His opponent, a tall, bushy-haired Asian man in glasses, played as Litchi, a staff-wielding character feared for her exceptionally long combos and damage potential. For every combo Litchi dropped, however, Davidbro fought back.
It came down to the wire, but an unfortunately mistake on Davidbro's part cost him the game, and he bowed out with a hearty handshake with his visibly fatigued opponent.
Meanwhile, Mike Z returned from a mysterious hiatus. Having won all his matches thus far, he had gone out to eat before his next match, two and a half hours after his last win.
In all of his games, Mike Z masterfully predicted what his opponent was going to do and countered them. If they tried to jump backwards, Mike Z grabbed them out of the air. If they wanted to push him away, he absorbed the impact and punished them with his signature move, the Genesic Emerald Tager Buster.
Once again I witnessed another match that came down to the wire. Mike was playing against someone who specialized in the character Carl Clover, who controls a robot partner, effectively making the game two against one.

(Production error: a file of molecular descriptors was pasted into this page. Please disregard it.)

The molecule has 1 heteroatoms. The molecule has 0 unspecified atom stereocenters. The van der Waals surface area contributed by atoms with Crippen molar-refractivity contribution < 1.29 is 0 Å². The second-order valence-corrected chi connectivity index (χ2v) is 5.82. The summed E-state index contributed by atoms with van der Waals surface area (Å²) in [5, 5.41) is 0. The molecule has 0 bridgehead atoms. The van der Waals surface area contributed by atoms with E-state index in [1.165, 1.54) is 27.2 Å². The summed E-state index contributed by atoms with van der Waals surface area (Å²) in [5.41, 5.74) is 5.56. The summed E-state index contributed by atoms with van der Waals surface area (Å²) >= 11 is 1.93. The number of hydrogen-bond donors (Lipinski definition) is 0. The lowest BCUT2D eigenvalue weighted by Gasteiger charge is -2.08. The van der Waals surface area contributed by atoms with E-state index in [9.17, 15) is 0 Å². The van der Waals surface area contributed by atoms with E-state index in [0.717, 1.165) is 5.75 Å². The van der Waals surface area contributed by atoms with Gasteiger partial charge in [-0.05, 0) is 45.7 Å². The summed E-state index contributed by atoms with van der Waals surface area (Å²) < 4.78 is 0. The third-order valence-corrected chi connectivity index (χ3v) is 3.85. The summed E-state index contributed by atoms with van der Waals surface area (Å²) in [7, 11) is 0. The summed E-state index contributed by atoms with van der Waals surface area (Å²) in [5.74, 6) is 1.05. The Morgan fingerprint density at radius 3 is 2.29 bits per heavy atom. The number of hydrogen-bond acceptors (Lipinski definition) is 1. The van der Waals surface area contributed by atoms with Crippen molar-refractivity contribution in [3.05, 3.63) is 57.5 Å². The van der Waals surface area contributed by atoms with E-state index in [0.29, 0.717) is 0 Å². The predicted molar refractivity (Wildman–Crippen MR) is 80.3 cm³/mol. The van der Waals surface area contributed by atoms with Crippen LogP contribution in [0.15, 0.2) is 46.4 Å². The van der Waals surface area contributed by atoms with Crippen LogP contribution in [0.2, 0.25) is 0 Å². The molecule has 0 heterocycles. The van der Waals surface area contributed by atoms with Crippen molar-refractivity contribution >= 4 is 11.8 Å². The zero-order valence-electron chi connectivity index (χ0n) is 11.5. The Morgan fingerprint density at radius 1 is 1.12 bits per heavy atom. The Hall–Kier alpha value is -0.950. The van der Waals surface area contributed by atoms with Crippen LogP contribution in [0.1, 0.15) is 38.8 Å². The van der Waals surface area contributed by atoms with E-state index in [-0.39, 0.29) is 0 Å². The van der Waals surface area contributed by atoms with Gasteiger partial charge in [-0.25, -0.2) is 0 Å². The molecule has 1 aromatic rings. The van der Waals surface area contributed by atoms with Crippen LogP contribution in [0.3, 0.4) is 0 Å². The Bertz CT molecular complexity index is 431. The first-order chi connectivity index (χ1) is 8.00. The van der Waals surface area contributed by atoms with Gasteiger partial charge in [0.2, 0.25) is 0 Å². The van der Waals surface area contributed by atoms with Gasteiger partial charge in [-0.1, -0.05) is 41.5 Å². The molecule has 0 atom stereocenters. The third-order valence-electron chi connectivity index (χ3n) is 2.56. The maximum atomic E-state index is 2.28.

Despite Carl winning two matches, as the finalist from the loser's bracket he had to win an additional match. Finally, the tournament came to its match point. Each player had won one round in the final game. This last round would be the decider.
After wrestling with the problem of two characters against one for three whole games, Mike Z scraped out a win with each fighter at less then 25% health. Disabling the robot partner several times in the game, Mike Z seized an opportunity and grabbed a helpless Carl for the patented clincher: Tager Buster!
8:35 p.m. and the air is still electric with the excitement of so many close matches. The noise, however, continues well into the night as regular patrons continue with their unspoken competition as long as AI stays open.